BROCKHILL, Thomas (d.c.1411), of Calehill in Little Chart and Aldington, Kent.
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Family and Education
Capt. of Marck castle, Picardy 16 Dec. 1380-6 Apr. 1382.1
Sheriff, Kent 26 May 1383-11 Nov. 1384.
J.p. Kent 29 Feb. 1384-July 1389.
Commr. of array, Kent Jan., Apr. 1385, Aug. 1388, Mar. 1392, Dec. 1399, Jan. 1400, July 1402, Sept., Nov. 1403, May 1406, June 1407; inquiry Mar. 1388 (inability of Faversham to supply warships), Kent, Mdx., Suss. Sept. 1391 (concealments), Kent May 1392 (shipwreck); sewers Feb. 1394; to hold special assizes, Nov. 1394; raise royal loans Sept. 1405.
Brockhill was the third member of his family to sit for Kent in Parliament; his namesake Sir Thomas had done so five times between 1337 and 1353, and the latter’s son, Sir John, was returned in 1378. His precise relationship to these two men is not known, but the fact that he never occupied the family’s principal residence at Saltwood suggests that he was Sir Thomas’s younger son or nephew.2 He would appear to have acquired his own landed interests in the county either by purchase or through marriage.
From early on in his career Brockhill was often placed in positions of trust. By 1371 he had become a close friend of Sir Walter Paveley (son of the Garter knight of the same name), for whom he acted not only as a feoffee of the manor of Boughton Aluph and of Paveley’s other estates but also, as named in Sir Walter’s will in 1379, as ‘distributor et ministrour’ of the testator’s goods. Paveley thought so highly of him as to supplement a gift to him of £13 6s.8d. with a legacy for life of an annuity of the same amount charged on the estate at Boughton. Before too long Brockhill was also named as executor of the will of Nicholas, son of Sir John Kyriel, another noted landowner in the county.3 In the meantime, since 1373 he had been serving as a trustee of the manor of Kentwell (Suffolk) and a moiety of Aldington (Kent), on behalf of John Gower, the poet. He eventually conveyed Kentwell to others, but Aldington came into his own sole possession, as in 1391 he applied for a royal licence to settle it on himself for life with remainder in tail to his daughter Joan and her husband William Pympe. (By the time the necessary permission was granted, eight years later, Joan was married to Henry Byrton.)4
At the end of 1380 Brockhill went overseas as captain of Marck castle, in which capacity he served until the spring of 1382. His first election to Parliament for Kent followed later that year, but it was his kinsman, Sir John Brockhill, who was appointed as sheriff of the county in November, the month after the Parliament was dissolved. Sir John died in office in May 1383, having named Thomas as one of his executors, and within a few days the latter took over the sheriff’s duties. He remained in the post for 18 months. In June 1387 he obtained royal letters of protection as going on the King’s service to Calais in the company of Roger Walden, the treasurer there, but these were cancelled in the following spring since he had failed to depart. In 1391 he and his wife conveyed their property in Murston, Elmley and elsewhere to John, Lord Devereux, then steward of the King’s household and warden of the Cinque Ports, but, this transaction apart, there is no evidence that Brockhill was ever closely acquainted with figures of political importance.5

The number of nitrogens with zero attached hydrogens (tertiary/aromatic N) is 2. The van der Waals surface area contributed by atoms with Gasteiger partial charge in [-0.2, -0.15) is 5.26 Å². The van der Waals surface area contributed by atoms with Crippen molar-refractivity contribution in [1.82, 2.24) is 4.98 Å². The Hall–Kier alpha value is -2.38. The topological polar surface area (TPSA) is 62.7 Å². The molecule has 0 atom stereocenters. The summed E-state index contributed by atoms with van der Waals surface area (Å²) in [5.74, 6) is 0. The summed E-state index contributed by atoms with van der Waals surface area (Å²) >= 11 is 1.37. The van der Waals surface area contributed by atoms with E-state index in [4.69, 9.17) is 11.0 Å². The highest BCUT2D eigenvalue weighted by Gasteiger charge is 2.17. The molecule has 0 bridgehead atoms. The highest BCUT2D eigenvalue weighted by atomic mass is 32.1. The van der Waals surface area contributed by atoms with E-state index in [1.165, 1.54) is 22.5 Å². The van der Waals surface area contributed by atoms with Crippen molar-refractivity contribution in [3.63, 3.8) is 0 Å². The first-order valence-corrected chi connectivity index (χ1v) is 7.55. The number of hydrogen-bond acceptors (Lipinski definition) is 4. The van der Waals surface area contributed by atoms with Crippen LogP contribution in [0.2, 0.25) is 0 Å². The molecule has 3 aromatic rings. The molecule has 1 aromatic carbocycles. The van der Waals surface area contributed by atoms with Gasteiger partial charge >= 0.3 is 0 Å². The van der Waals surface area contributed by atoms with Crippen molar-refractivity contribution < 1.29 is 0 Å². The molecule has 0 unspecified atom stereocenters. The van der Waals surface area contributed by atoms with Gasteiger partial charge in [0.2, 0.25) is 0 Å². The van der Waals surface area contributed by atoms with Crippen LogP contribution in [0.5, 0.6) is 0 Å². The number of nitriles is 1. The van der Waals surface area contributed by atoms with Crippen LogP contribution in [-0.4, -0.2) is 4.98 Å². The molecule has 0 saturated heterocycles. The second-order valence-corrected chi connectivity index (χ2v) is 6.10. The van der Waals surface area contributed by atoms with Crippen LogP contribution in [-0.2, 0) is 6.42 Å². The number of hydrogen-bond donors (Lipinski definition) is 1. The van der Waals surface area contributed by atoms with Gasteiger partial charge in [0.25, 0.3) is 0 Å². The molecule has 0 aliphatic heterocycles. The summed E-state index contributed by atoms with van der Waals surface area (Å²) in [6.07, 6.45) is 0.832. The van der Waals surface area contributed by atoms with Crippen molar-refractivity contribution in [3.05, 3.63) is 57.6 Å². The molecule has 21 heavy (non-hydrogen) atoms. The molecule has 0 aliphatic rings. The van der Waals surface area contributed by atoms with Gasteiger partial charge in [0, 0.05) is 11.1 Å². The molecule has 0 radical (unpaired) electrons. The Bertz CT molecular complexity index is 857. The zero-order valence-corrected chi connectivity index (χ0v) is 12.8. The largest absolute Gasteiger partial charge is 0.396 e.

During the 1380s and 1390s Brockhill’s employment in the capacity of a feoffee of landed estates continued with him acting on behalf of Helming Leget* and a Kentish lawyer, William Makenade.6 On his own account, in 1392, he applied for a licence to grant to the monks of Christ Church priory, Canterbury, lands in Little Chart and Pluckley, in return for which he was to receive from them a lease of the same properties together with the priory’s manor of Little Chart, at an annual rent of £18 4s.3d. The licence was eventually confirmed by royal letters patent in November 1396.7 It would appear that Brockhill’s only child predeceased him, for in October 1410 he and his wife Joan sold to the northerner, John Darell*, their manors of Calehill and Little Chart for a down payment of £500 and the promise of an annual pension of £20 for the rest of their lives. The transaction was completed two months later, when Brockhill’s feoffees conveyed these properties together with the manor of Etchden in Bethersden to Darell’s nominees. Brockhill, not recorded alive thereafter, died before 1412, by which date Joan was the sole recipient of the annuity from Calehill. He was buried in the Grey Friars’ church, Canterbury, where also lay other members of his family.8
Ref Volumes: 1386-1421
Author: L. S. Woodger
- 1. Rot. Gasc. et Franc. ed. Carte, ii. 134, 140.
- 2. Saltwood apparently passed to Sir John’s son William and then, before 1410, to his sons Thomas (d.1437) and Nicholas: Harl. 5481, f. 40; Feudal Aids, iii. 65, 66, 69; Mon. Brasses ed. Mill Stephenson, 256. Nicholas was appointed constable of Saltwood castle by Abp. Chichele in 1423: Reg. Chichele, iv. 245-6.
- 3. Harl. 5481, f. 31d; Lambeth Pal. Lib. Reg. Sudbury, ff. 102, 104d-105; CIPM, xvi. 766; CFR, ix. 219; CCR, 1377-81, pp. 452-3.
- 4. CPR, 1370-4, p. 425; 1377-81, p. 444; 1396-9, p. 462; DNB, viii. 299; C143/411/15.
- 5. Lambeth, Reg. Courtenay, f. 204d; CFR, ix. 366; CPR, 1385-9, p. 441; CP25(1)110/236/715.
- 6. CPR, 1385-9, p. 145; 1391-6, p. 279; CCR, 1399-1402, p. 277.
- 7. C143/411/28; CPR, 1396-9, pp. 36, 192, 449.
- 8. Harl. 5481, f. 40; Add. Ch. 16372; Arch. Cant. xxxvi. 132-3; CP25(1)112/274/523; C. Cotton, Grey Friars of Canterbury, 46; Feudal Aids, vi. 473 (where he is called Roger in error).